In anticipation of April 3 municipal elections in St. Louis County, Clayton-Richmond Heights Patch invited local candidates to answer several questions about their background, their respective city and their goals if elected to office.
Additional questions about elections coverage may be directed to the editor by emailing email@example.com.
The following is a profile of Darryl Higuchi, who is seeking his first term on the . He and incumbents Lily Raymond and Jane Klamer are seeking election to the board. Voters will get to select two of the three candidates to fill two seats.
A and a published last week.
Name: Darryl Higuchi
Years lived in Clayton: I’ve lived in for over 25 years.
Family: Debbie and I have three children, Amy (, 2007) who just graduated from the University of Denver majoring in Art and English, Sasha (, 2006), a sophomore studying Spanish and Anthropology at Seattle University, and David, who is currently a 5th grader at .
Professional background: Lab Manager, Division of Rheumatology, HHMI at Washington University School of Medicine (2007-present); Research Associate, Division of Hematology, Barnes-Jewish Hospital (1994-1997); Research Technician, Division of Hematology, Jewish Hospital (1986-1994); Medical Research Technician, Division of Hematology, Washington University School of Medicine (1977-1980).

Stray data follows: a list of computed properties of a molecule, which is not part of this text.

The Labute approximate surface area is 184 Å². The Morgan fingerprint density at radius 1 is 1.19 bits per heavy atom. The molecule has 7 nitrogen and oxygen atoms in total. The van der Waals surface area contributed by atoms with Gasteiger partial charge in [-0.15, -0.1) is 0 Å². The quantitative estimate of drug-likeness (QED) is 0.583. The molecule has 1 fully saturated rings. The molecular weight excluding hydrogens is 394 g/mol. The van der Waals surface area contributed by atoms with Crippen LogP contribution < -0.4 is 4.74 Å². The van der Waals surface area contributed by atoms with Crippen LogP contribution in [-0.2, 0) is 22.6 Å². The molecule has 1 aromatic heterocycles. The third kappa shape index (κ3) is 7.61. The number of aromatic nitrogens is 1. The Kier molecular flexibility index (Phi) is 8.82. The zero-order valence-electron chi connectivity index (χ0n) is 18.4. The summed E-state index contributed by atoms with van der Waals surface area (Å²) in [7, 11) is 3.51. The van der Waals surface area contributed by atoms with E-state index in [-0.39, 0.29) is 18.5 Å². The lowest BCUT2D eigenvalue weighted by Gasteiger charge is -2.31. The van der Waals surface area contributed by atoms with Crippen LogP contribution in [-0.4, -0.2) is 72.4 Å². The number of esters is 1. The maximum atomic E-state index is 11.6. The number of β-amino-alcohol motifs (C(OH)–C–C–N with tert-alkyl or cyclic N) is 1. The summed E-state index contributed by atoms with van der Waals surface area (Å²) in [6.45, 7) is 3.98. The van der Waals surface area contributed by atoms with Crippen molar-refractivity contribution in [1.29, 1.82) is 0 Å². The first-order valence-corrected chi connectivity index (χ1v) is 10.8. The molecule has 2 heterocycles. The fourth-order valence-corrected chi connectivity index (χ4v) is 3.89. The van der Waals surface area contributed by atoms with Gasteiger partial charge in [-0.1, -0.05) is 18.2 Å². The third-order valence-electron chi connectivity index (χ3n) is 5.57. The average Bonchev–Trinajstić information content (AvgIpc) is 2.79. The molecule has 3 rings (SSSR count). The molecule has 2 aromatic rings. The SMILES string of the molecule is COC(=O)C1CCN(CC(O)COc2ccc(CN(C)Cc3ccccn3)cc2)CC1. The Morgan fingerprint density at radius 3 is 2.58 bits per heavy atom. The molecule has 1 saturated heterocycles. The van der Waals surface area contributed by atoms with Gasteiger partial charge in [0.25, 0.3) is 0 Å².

Elected office(s) held previously: none
What do you like about the School District of Clayton?
We moved back to Clayton in 1999 so our oldest daughter Amy could start 6th grade at Wydown Middle School. The most important reason for choosing to live in Clayton was the school system. The Clayton district has four pillars of education: academics, arts, athletics and community. The schools are committed to providing a safe, healthy, and nurturing learning environment for our children.
If you could change one thing about the district, what would it be? Why?
I would like to see us develop more partnerships and long-lasting relationships with businesses in our community, and with colleges and universities. We need to provide our students and teachers opportunities for education beyond the walls of our classrooms. We could be offering more coordinated, proactive, and informal learning experiences outside the classroom for our students. The Clayton community is rich with thinkers and experts in many disciplines who’d like to donate their time and energy. In preparing our students for a global economy, they could benefit from being better connected to the community where they live.